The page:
‘The Last Dance’ proves why Michael Jordan’s the only athlete who could be loved as both hero and villain



The greatest trick Michael Jordan ever pulled was becoming a villain right in front of our eyes — and looking like a hero while doing it.

That’s the essence of what has to be acknowledged as the most enjoyable and enlightening Jordan interview excerpt we’ve seen so far from “The Last Dance,” which is now eight episodes deep into its 10-episode run. 

On Sunday night, millions saw the clip that’s going to birth two or three more everlasting M.J. memes. 

The Gary Payton reaction clip

Near the end of Episode 8, director Jason Hehir once more pulls a move that has served this documentary-as-cultural-event so well. Hehir hands Jordan a tablet for him to watch interview subjects speak about him, in the present day, with Jordan getting the benefit of being afforded a last word on whomever it is he’s provided to roast or rebel against. 

I am here to tell you that Michael Jordan reacting to Gary Payton talking about Michael Jordan is as pure a look into the mind of M.J. as you’ll ever get of the man — at least away from his greatness and killer instinct so often laid bare on the basketball court. 

Payton is one of the best defenders in NBA history. He was as good of a trashtalker as Jordan could claim to be, and in fact Payton did a great job guarding and harassing 23 in the ’96 Finals. Payton was the Defensive Player of the Year in 1995-96, and he helped Seattle sidestep infamy by dodging a presumed sweep at the hands of the 72-win Bulls. Loaded up alongside Shawn Kemp, Payton and the Sonics worked to a respectable six-game defeat. Like more than 100 other interview subjects, Payton agreed to have a chat, to reminisce on his team getting worked by Chicago. He could have said a few platitudes, offered up a nice quip of a quote and been done with it.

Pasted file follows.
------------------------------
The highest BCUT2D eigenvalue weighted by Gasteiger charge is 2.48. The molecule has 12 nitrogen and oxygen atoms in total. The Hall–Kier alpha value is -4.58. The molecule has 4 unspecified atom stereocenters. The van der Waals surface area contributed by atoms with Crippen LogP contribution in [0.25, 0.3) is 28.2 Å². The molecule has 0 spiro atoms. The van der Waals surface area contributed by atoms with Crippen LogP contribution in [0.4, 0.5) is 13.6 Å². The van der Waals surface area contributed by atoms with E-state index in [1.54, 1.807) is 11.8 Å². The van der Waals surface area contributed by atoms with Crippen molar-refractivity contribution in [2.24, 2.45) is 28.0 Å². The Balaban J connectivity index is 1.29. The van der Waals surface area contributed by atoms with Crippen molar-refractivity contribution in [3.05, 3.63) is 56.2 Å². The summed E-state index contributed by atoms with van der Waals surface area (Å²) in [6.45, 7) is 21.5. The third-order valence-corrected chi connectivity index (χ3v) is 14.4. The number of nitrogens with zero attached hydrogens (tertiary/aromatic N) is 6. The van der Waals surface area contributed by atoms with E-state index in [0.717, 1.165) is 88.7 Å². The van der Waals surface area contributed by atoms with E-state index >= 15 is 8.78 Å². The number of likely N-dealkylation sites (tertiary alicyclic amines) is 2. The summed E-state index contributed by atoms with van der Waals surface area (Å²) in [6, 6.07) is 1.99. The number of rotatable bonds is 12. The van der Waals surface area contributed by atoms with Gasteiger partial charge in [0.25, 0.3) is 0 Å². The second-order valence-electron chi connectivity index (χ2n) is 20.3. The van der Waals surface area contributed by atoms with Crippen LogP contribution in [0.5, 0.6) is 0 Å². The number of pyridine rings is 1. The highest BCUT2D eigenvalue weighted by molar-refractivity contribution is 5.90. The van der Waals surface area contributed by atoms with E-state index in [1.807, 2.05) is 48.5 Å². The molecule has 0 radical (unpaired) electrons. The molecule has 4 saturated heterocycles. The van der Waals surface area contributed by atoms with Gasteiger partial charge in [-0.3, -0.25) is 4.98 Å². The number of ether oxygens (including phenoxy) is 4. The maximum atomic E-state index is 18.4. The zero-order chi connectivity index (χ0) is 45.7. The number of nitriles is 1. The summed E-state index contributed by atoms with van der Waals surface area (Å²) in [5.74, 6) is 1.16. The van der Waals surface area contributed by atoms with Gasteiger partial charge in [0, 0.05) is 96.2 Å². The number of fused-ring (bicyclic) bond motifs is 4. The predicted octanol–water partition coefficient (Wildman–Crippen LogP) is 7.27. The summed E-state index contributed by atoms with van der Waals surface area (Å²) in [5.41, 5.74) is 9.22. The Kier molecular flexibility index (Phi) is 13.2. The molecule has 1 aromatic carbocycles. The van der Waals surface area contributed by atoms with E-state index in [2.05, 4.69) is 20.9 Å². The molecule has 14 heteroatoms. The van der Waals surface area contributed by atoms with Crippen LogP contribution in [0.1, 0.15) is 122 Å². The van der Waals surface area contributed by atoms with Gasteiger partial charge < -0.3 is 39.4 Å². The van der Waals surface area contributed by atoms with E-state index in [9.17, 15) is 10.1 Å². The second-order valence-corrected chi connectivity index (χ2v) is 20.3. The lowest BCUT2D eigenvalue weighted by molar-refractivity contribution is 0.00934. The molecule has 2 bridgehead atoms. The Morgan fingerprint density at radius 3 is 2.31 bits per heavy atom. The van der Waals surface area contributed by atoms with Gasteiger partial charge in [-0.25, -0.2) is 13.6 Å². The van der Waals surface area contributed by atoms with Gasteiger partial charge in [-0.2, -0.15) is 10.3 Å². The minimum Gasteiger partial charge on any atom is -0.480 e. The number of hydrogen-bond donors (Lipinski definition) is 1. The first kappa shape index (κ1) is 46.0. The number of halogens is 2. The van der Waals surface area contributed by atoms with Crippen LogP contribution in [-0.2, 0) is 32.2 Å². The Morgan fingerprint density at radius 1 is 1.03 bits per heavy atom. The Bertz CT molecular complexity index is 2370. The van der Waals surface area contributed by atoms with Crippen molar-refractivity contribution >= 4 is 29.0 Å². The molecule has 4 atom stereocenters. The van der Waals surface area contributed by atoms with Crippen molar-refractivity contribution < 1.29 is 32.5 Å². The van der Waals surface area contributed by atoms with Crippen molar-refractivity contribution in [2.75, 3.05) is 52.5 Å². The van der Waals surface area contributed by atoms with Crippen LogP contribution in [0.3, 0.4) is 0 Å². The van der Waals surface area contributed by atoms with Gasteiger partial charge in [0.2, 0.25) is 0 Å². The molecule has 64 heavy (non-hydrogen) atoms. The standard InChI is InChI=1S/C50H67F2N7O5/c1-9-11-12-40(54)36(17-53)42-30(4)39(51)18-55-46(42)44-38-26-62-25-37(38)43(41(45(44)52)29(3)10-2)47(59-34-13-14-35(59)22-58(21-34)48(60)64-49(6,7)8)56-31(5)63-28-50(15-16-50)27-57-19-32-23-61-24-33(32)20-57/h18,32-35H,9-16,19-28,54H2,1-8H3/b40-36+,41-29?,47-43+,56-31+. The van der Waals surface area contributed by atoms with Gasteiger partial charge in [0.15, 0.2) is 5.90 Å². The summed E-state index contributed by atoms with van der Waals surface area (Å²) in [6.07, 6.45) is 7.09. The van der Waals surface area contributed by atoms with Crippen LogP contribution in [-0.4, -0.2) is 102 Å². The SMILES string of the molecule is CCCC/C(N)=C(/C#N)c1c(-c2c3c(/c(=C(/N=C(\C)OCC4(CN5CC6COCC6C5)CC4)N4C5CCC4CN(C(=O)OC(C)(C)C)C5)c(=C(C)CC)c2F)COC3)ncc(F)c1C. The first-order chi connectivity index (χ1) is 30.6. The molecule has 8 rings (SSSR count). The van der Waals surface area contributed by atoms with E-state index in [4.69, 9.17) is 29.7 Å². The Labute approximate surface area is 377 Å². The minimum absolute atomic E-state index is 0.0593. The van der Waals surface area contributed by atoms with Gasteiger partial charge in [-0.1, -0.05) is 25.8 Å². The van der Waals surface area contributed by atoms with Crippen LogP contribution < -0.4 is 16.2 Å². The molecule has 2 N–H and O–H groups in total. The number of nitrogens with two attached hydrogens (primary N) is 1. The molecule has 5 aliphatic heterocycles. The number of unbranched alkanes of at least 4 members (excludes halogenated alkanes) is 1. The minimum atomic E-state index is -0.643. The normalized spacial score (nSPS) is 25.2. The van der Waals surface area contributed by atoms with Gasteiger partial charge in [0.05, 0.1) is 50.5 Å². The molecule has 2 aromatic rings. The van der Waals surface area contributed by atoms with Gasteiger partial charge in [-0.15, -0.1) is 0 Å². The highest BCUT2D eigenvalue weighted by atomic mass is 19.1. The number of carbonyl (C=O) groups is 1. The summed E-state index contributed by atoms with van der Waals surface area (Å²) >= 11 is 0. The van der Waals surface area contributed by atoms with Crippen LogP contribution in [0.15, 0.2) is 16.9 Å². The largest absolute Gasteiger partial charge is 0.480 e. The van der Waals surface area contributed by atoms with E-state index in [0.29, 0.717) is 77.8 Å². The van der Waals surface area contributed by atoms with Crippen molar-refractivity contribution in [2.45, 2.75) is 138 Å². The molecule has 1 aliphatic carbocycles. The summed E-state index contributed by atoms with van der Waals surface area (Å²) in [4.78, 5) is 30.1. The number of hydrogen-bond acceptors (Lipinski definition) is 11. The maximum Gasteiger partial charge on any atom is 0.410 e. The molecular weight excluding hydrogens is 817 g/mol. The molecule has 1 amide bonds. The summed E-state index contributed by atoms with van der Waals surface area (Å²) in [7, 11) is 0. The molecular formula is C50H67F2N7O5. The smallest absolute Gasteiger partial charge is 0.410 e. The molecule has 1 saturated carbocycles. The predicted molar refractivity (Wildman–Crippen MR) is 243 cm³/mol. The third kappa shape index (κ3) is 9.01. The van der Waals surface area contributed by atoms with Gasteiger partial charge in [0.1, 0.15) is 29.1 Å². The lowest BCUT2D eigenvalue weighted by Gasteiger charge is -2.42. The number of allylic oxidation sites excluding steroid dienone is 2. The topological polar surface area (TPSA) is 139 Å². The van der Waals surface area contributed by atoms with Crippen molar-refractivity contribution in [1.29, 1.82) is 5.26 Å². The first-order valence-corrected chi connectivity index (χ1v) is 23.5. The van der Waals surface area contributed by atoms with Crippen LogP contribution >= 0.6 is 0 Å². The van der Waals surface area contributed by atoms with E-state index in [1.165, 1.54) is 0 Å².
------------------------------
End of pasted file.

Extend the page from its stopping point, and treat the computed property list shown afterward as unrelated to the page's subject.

But that’s not the Glove’s style. 

And so it had to come to this. On Sunday night, Jordan took off the cape, donned a proverbial villain’s mask and ended Payton. There is no coming back from this. Whichever reporters wind up tracking down Payton for a follow-up, well, that will be forgotten about almost immediately anyway. This video is what makes Jordan, and this documentary, so irresistible. 

You’ve got Payton being so damn sure of himself, saying things would have been different if he guarded Jordan from the outset. Jordan can’t wait for this. The cackling. The big eyes, the raised brow. Jordan busts a gut again when Payton says, “It was a difference with beating him down a little bit.” Then, a beat to take it all in. 

“The Glove,” Jordan says.

Oh, it almost sounds reverential for just a second there. The Glove. One of his contemporaries during the golden years of the NBA. 

“I had no problem with the Glove.” 

As smooth as it is savage in delivery. Like Jordan forgot about this man for two decades before needing to be handed a tablet to remind him of who he played against in June of 1996. Jordan in fact averaged 27.3 points on 41.5 percent shooting against Seattle. It was indisputably his worst Finals; it’s the only time he failed to average north of 30 points and shot worse than 45 percent. Payton does have a case

But the Bulls won the series in six and Jordan was the MVP. That’s all anyone remembers or cares about. The 1995-96 Bulls culminated the most dominant wire-to-wire season in NBA history by winning a championship in Jordan’s first full season back in the league. That’s the legacy, and it’s really what sets the table for the 1997-98 doc to even happen anyway.

But that clip is so telling. Of Jordan, but also of us. It’s compelling as hell. Jordan comes off looking like some sort of unhinged supervillain — and we like him even more because of it. He’s laughing at roadkill 24 years in his rearview. With the hand-back of a tablet, Gary Payton and SuperSonics are disposed of. It is affable arrogance, and there isn’t another athlete alive today who can pull it off.